The cameras I make aren’t for everyone . . .
Much of the world of photography is driven by the growing passion for a DIY approach to enhancing creative expression. Any open-able, hollow object that can be made light-tight can be made, with very few constraints, into a pinhole camera. And the pride of accomplishment that comes from making one’s own tools is undeniable.
But an accomplished maker will eventually develop a fondness for well-made tools. The experience of laboring with partially adequate tools will foster an immediate sense of appreciation when the opportunity arises handle a finely crafted and well-conceived tool for the first time.
But there is a line which separates appreciation for such things from the path to obsession. And in photography, the side of the line on which one stands can be a matter of significant debate. Some will proclaim “it’s not the camera but the person behind it that makes the picture”. This individual may own sophisticated tools but will insist (with some justification) that great art is made by the spirit and not by the tool. For others, there is an unabashed passion for owning and using finely made cameras with no thought of presenting themselves as accomplished photographic artists.
Between these extremes, most people develop their own philosophy to balance these seemingly conflicting views. There is nothing to prevent one with very basic tools from making bad images or one with the best possible tools from making beautiful work.
I happen to be a bit obsessed with the notion that camera making is an art unto itself. The combination of practical constraints ranging from the mechanics of handling of light-sensitive materials to ergonomic considerations to the demands of the construction materials are all bound up in an aesthetic appreciation for the final result of meeting these demands. The range of possible outcomes is vast and the ones that work can range from the most prosaic to the unbelievably outlandish.
Of course photography has a rich history of makers finding solutions to the task of making a photograph. The earliest examples were simple boxes like the famed “mousetraps” of William Fox Talbot. From there, the efforts became more sophisticated as a cottage industry developed around cabinet makers, opticians, saddle makers, telescope builders and the like involved in the various tasks. Each of these specialties brought with it a particular standard of excellence.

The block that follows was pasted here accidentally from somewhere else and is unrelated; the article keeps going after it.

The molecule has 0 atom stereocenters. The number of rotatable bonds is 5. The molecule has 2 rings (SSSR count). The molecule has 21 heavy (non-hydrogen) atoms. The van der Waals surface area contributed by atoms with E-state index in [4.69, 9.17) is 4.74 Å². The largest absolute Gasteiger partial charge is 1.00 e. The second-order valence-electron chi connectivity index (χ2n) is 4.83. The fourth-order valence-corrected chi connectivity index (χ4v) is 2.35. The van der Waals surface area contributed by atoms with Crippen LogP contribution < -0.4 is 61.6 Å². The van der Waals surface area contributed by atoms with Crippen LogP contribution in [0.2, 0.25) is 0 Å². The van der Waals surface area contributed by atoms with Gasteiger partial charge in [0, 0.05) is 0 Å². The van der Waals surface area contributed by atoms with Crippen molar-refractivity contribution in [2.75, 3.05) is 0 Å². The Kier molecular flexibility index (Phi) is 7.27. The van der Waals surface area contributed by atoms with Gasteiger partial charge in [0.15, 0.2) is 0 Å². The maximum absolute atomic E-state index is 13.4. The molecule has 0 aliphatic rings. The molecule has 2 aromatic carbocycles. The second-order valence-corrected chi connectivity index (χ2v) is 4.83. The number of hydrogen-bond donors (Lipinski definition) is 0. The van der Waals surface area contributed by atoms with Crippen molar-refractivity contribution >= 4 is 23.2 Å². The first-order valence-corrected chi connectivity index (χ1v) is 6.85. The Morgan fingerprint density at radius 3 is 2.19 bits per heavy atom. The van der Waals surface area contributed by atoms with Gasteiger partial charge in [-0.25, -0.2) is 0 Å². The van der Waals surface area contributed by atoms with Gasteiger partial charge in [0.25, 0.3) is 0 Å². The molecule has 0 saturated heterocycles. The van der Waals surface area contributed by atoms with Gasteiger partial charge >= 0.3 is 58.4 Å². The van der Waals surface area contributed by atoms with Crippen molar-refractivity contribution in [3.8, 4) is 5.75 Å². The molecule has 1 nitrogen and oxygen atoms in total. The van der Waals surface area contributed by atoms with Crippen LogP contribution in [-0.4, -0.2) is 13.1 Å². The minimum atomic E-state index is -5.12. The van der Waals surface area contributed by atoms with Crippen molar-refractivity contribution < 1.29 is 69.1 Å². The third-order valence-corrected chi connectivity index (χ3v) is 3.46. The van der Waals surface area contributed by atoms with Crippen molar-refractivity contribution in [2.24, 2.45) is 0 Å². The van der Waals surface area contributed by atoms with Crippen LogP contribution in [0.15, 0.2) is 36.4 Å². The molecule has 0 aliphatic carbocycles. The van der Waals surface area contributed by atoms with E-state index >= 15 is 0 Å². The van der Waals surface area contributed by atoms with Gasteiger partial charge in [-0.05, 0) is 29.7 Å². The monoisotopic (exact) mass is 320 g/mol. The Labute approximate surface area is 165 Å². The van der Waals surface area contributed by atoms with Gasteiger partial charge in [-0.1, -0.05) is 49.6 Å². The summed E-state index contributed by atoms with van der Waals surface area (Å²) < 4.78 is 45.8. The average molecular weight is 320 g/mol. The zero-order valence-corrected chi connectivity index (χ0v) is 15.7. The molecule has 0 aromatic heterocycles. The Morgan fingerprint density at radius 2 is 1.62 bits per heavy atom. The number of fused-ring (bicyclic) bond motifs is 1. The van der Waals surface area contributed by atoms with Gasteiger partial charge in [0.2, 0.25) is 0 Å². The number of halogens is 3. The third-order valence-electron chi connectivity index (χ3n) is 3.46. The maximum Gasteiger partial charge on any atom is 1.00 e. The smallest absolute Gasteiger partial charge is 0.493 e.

The coalescing of those varied disciplines into a standard camera making practice brought with it a profusion of ingenious and often beautiful solutions. The historical point at which those solutions retained the hallmarks of their craft-based genesis before evolving into a full-fledged, modern manufacturing process is what originally inspired the work I do. The inherent beauty of natural materials like wood and leather combined with hardware of brass, aluminum and stainless steel is an intoxicating combination. The fact that the result of this work is a creative tool that can inspire other creatives is the icing on the cake.
Unlike the guitar building I used to practice, camera making has generally moved away from these traditional roots as digital photography has become the norm and analog photography increasingly becomes the realm of the serious amateur. Sophisticated, mass-produced digital wonders from China dominate the market for modern equipment along with the increasing capable camera in your cell phone or iPod.
But the digitally instant world of the present has led to a flowering of interest in the contemplative pace of traditional photographic practice. And just as is the case when seeking to purchase a guitar, there are many choices across a wide range of prices for the photographer looking to purchase tools for analog image making.What I offer is an enthusiastic homage to the historical camera maker. Every part of my typical camera is considered, designed and made from the raw material. Each individual bit of hardware is designed with consideration for both functional and aesthetic issues. Even a wind knob design receives careful evaluation for how it will fit into the overall form of a camera. In each of my designs, I seek to respect the historical practice while finding my own unique solution to the challenges posed.
If you would like to consider owning an example of my camera work, check out the P.90 page for a currently available design.
But I don’t just make cameras so check out the rest of the site and let me know if I can help you with any projects you have in mind.